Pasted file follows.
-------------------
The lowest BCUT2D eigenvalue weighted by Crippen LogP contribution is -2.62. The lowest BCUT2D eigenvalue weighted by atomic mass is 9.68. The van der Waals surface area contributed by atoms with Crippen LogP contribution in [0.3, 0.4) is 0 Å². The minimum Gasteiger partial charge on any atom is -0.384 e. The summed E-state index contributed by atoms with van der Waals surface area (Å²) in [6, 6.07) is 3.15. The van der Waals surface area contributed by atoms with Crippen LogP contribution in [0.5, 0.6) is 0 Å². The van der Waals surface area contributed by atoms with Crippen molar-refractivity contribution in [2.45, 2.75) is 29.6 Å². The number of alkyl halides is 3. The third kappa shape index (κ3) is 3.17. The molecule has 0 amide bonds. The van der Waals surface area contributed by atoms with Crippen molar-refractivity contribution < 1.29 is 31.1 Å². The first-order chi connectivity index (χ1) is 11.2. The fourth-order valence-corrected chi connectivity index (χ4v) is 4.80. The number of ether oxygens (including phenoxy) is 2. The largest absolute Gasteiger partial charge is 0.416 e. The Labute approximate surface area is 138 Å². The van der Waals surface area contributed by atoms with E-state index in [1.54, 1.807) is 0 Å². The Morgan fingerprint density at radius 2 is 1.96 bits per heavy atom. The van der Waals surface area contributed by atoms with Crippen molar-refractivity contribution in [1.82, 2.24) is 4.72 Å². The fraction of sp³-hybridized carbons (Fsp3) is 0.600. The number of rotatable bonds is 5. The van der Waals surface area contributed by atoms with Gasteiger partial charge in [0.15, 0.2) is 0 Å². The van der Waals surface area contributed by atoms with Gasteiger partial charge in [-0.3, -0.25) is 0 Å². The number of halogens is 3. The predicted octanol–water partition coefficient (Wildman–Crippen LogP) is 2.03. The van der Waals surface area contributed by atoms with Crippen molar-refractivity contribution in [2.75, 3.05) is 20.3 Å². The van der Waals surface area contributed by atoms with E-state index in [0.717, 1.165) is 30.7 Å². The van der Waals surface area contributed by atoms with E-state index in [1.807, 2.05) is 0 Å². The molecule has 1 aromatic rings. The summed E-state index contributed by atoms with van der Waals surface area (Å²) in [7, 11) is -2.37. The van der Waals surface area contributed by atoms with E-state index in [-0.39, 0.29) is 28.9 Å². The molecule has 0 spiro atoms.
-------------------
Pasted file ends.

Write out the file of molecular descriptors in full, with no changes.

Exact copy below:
The lowest BCUT2D eigenvalue weighted by Crippen LogP contribution is -2.62. The lowest BCUT2D eigenvalue weighted by atomic mass is 9.68. The van der Waals surface area contributed by atoms with Crippen LogP contribution in [0.3, 0.4) is 0 Å². The minimum Gasteiger partial charge on any atom is -0.384 e. The summed E-state index contributed by atoms with van der Waals surface area (Å²) in [6, 6.07) is 3.15. The van der Waals surface area contributed by atoms with Crippen LogP contribution in [0.5, 0.6) is 0 Å². The van der Waals surface area contributed by atoms with Crippen molar-refractivity contribution in [2.45, 2.75) is 29.6 Å². The number of alkyl halides is 3. The third kappa shape index (κ3) is 3.17. The molecule has 0 amide bonds. The van der Waals surface area contributed by atoms with Crippen molar-refractivity contribution < 1.29 is 31.1 Å². The first-order chi connectivity index (χ1) is 11.2. The fourth-order valence-corrected chi connectivity index (χ4v) is 4.80. The number of ether oxygens (including phenoxy) is 2. The largest absolute Gasteiger partial charge is 0.416 e. The Labute approximate surface area is 138 Å². The van der Waals surface area contributed by atoms with E-state index in [1.54, 1.807) is 0 Å². The Morgan fingerprint density at radius 2 is 1.96 bits per heavy atom. The van der Waals surface area contributed by atoms with Crippen molar-refractivity contribution in [1.82, 2.24) is 4.72 Å². The fraction of sp³-hybridized carbons (Fsp3) is 0.600. The number of rotatable bonds is 5. The van der Waals surface area contributed by atoms with Gasteiger partial charge in [0.15, 0.2) is 0 Å². The van der Waals surface area contributed by atoms with Gasteiger partial charge in [-0.3, -0.25) is 0 Å². The number of halogens is 3. The predicted octanol–water partition coefficient (Wildman–Crippen LogP) is 2.03. The van der Waals surface area contributed by atoms with Crippen molar-refractivity contribution in [2.75, 3.05) is 20.3 Å². The van der Waals surface area contributed by atoms with E-state index in [0.717, 1.165) is 30.7 Å². The van der Waals surface area contributed by atoms with E-state index in [1.807, 2.05) is 0 Å². The molecule has 1 aromatic rings. The summed E-state index contributed by atoms with van der Waals surface area (Å²) in [7, 11) is -2.37. The van der Waals surface area contributed by atoms with E-state index in [-0.39, 0.29) is 28.9 Å². The molecule has 0 spiro atoms.